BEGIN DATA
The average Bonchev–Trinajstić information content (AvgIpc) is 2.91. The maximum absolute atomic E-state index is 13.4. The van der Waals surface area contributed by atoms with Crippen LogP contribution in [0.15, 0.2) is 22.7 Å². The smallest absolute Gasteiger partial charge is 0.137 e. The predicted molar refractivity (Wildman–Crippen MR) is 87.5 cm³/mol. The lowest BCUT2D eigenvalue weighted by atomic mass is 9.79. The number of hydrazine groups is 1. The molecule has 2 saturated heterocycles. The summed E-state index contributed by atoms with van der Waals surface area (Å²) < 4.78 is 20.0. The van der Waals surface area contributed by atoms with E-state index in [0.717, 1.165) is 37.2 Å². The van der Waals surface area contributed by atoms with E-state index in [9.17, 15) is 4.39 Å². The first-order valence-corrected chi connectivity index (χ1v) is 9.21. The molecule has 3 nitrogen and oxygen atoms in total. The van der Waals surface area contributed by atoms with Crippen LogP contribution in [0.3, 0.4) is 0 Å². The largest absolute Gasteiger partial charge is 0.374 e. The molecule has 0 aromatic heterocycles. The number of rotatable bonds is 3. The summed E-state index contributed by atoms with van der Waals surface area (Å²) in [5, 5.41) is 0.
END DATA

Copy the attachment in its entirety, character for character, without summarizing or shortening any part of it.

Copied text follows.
The average Bonchev–Trinajstić information content (AvgIpc) is 2.91. The maximum absolute atomic E-state index is 13.4. The van der Waals surface area contributed by atoms with Crippen LogP contribution in [0.15, 0.2) is 22.7 Å². The smallest absolute Gasteiger partial charge is 0.137 e. The predicted molar refractivity (Wildman–Crippen MR) is 87.5 cm³/mol. The lowest BCUT2D eigenvalue weighted by atomic mass is 9.79. The number of hydrazine groups is 1. The molecule has 2 saturated heterocycles. The summed E-state index contributed by atoms with van der Waals surface area (Å²) < 4.78 is 20.0. The van der Waals surface area contributed by atoms with E-state index in [0.717, 1.165) is 37.2 Å². The van der Waals surface area contributed by atoms with E-state index in [9.17, 15) is 4.39 Å². The first-order valence-corrected chi connectivity index (χ1v) is 9.21. The molecule has 3 nitrogen and oxygen atoms in total. The van der Waals surface area contributed by atoms with Crippen LogP contribution in [0.3, 0.4) is 0 Å². The largest absolute Gasteiger partial charge is 0.374 e. The molecule has 0 aromatic heterocycles. The number of rotatable bonds is 3. The summed E-state index contributed by atoms with van der Waals surface area (Å²) in [5, 5.41) is 0.